time Thursday Feb 02 2023
Web Desk

Does avian flu affect humans?

Web Desk
The image shows chickens in a garden.— Unsplash
The image shows chickens in a garden.— Unsplash

Scientists are monitoring cases of avian influenza infections in other animals, including many species of mammals that are more closely related to humans, as the lethal strain continues to decimate bird populations over much of the world and people look for avian flu symptoms in humans.

Officials from Canada and the US discovered highly dangerous H5N1 avian flu in a variety of animals throughout the course of the previous year, including bears and foxes, reported CBC News

The national reference laboratory for France revealed in January that a cat experienced serious neurological symptoms following an infection in late 2022, with the virus displaying genetic traits of mammalian adaption.

The most alarming, according to numerous biologists, was a sizable outbreak on a Spanish mink farm.

Farm workers started noting an increase in animal mortality in October of last year. Sick minks had a variety of severe symptoms of avian flu, including loss of hunger, excessive salivation, bleeding snouts, tremors, and a lack of muscle control.

According to a study published in this month's issue of Eurosurveillance, the cause turned out to be H5N1, making it the first documented incidence of this kind of avian influenza infection among farmed minks in Europe.

"Our findings also indicate that an onward transmission of the virus to other minks may have taken place in the affected farm," the researchers wrote.

In the end, more than 50,000 minks were either killed or culled, which represented the whole population.

According to Michelle Wille, a researcher at the University of Sydney who specialises in the dynamics of wild bird viruses, it represents a significant shift following just occasional instances among humans and other mammals during the previous ten years.

"This outbreak signals the very real potential for the emergence of mammal-to-mammal transmission," she said in email correspondence with CBC News.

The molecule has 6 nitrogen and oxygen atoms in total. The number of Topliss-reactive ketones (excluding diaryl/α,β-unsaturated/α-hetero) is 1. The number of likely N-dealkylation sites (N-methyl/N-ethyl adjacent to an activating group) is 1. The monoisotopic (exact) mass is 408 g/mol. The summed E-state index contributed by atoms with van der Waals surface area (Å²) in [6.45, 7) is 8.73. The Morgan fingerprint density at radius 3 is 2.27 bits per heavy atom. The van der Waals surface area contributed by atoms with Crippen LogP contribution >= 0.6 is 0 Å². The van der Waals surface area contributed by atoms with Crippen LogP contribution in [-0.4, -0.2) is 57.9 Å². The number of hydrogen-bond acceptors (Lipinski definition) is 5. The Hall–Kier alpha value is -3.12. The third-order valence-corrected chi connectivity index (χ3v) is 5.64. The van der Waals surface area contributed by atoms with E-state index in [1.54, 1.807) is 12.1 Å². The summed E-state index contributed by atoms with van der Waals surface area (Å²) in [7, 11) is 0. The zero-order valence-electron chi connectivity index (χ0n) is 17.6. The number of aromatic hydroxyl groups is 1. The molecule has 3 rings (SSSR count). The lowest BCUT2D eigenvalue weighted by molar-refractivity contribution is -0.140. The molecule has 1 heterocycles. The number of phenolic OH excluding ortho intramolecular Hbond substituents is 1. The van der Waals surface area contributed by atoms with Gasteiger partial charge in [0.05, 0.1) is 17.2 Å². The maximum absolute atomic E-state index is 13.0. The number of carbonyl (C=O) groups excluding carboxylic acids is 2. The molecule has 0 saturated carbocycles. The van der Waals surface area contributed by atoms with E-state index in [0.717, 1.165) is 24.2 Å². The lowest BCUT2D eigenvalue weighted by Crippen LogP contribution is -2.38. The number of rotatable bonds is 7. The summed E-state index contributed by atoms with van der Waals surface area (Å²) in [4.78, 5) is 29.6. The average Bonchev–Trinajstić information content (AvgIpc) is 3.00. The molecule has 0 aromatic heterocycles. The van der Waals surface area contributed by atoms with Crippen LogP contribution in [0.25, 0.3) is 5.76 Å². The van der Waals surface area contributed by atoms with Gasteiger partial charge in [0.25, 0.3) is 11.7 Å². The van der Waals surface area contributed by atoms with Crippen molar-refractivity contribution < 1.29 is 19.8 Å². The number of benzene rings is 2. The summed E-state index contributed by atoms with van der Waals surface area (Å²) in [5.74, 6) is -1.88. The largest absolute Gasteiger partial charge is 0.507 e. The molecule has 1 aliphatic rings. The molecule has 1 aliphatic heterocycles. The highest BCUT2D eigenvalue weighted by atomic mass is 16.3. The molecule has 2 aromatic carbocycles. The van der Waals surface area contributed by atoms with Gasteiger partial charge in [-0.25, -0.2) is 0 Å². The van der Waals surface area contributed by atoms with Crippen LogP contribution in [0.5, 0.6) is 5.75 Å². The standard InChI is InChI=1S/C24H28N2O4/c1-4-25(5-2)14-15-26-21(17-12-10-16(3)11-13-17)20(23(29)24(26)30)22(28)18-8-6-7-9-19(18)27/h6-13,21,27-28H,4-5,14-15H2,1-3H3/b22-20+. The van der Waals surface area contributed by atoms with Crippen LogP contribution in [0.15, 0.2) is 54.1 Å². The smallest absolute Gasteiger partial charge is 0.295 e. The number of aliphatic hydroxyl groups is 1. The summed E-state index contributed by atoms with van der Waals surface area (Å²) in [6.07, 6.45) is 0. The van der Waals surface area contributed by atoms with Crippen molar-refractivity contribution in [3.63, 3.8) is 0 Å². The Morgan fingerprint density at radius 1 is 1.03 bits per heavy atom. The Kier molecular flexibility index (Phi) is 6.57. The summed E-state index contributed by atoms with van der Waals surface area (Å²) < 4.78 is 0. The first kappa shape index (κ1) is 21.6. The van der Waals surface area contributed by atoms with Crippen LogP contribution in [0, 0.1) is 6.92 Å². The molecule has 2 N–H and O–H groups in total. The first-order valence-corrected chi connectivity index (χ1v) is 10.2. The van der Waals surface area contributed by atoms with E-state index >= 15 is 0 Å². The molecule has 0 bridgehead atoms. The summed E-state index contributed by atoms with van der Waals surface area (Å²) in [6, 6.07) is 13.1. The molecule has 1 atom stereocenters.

There was only one farm, and remarkably none of the workers, who were all wearing disposable overalls, face shields, and masks, contracted the disease.

However, the current worry, according to infectious disease expert Dr Isaac Bogoch of Toronto, is that if this virus mutates in a way that makes it more easily spread between mammals, including humans, "it might have devastating implications."

"This is an infection that has epidemic and pandemic potential," CBC News quoted him as saying. "I don't know if people recognise how big a deal this is."

A devastating avian flu strain is destroying wild bird populations as well as domestic chicken farms throughout the world. Some scientists express concern that the virus may one day improve its ability to infect people and maybe cause a pandemic.

h5n1 mortality rate

This strain of highly virulent avian influenza can have a fatality rate of close to 100% in birds, decimating both wild bird populations and poultry farms but can humans get avian flu?

It frequently results in the death of humans and other mammals as well.

Over the past 20 years, 240 cases of H5N1 avian influenza have been reported by the World Health Organisation (WHO) in four Western Pacific nations, including China, Cambodia, Laos, and Vietnam. Half of those who were afflicted passed away.

According to global WHO statistics, more than 870 human cases and at least 450 fatalities – a fatality rate of more than 50% — were reported between 2003 and 2022.

The majority of human illnesses likewise appeared to be caused by close contact with diseased birds. The outbreak in Spain may be the first known case of mammalian propagation, but real-world mink-to-mink transmission now clearly implies H5N1 is "poised to develop in mammals," according to Wille.

Having an "intermediary host" is a typical strategy by which viruses adapt to new host species, according to Louise Moncla, assistant professor of pathobiology at the University of Pennsylvania school of veterinary science.